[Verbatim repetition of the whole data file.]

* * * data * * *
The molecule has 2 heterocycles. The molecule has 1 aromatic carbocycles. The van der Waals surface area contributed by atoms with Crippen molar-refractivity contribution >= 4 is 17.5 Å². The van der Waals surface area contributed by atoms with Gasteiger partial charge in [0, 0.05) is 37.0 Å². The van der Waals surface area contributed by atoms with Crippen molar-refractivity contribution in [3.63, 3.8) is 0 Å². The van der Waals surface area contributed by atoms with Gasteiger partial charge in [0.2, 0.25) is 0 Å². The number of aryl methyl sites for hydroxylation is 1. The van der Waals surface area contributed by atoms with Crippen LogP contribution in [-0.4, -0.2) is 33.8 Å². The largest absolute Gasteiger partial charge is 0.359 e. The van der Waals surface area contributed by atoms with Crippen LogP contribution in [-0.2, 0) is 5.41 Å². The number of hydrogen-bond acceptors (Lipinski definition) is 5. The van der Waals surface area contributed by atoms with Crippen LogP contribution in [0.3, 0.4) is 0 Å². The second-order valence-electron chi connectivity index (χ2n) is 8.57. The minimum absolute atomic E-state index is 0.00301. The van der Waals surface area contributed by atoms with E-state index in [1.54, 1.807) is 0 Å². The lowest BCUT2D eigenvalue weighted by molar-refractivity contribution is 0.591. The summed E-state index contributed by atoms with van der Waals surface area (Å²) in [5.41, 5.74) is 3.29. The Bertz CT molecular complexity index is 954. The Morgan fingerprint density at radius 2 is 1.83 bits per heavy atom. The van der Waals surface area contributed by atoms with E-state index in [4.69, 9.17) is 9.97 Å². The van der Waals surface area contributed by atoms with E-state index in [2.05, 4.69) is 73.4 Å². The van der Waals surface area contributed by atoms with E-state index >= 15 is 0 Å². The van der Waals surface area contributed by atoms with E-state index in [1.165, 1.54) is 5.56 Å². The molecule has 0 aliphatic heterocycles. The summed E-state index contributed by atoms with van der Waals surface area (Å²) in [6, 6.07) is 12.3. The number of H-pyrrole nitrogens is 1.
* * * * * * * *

The molecule has 2 heterocycles. The molecule has 1 aromatic carbocycles. The van der Waals surface area contributed by atoms with Crippen molar-refractivity contribution >= 4 is 17.5 Å². The van der Waals surface area contributed by atoms with Gasteiger partial charge in [0, 0.05) is 37.0 Å². The van der Waals surface area contributed by atoms with Crippen molar-refractivity contribution in [3.63, 3.8) is 0 Å². The van der Waals surface area contributed by atoms with Gasteiger partial charge in [0.2, 0.25) is 0 Å². The number of aryl methyl sites for hydroxylation is 1. The van der Waals surface area contributed by atoms with Crippen LogP contribution in [-0.4, -0.2) is 33.8 Å². The largest absolute Gasteiger partial charge is 0.359 e. The van der Waals surface area contributed by atoms with Crippen LogP contribution in [-0.2, 0) is 5.41 Å². The number of hydrogen-bond acceptors (Lipinski definition) is 5. The van der Waals surface area contributed by atoms with Crippen LogP contribution in [0.3, 0.4) is 0 Å². The second-order valence-electron chi connectivity index (χ2n) is 8.57. The minimum absolute atomic E-state index is 0.00301. The van der Waals surface area contributed by atoms with E-state index in [1.54, 1.807) is 0 Å². The lowest BCUT2D eigenvalue weighted by molar-refractivity contribution is 0.591. The summed E-state index contributed by atoms with van der Waals surface area (Å²) in [5.41, 5.74) is 3.29. The Bertz CT molecular complexity index is 954. The Morgan fingerprint density at radius 2 is 1.83 bits per heavy atom. The van der Waals surface area contributed by atoms with E-state index in [4.69, 9.17) is 9.97 Å². The van der Waals surface area contributed by atoms with E-state index in [2.05, 4.69) is 73.4 Å². The van der Waals surface area contributed by atoms with E-state index >= 15 is 0 Å². The van der Waals surface area contributed by atoms with E-state index in [1.165, 1.54) is 5.56 Å². The molecule has 0 aliphatic heterocycles. The summed E-state index contributed by atoms with van der Waals surface area (Å²) in [6, 6.07) is 12.3. The number of H-pyrrole nitrogens is 1.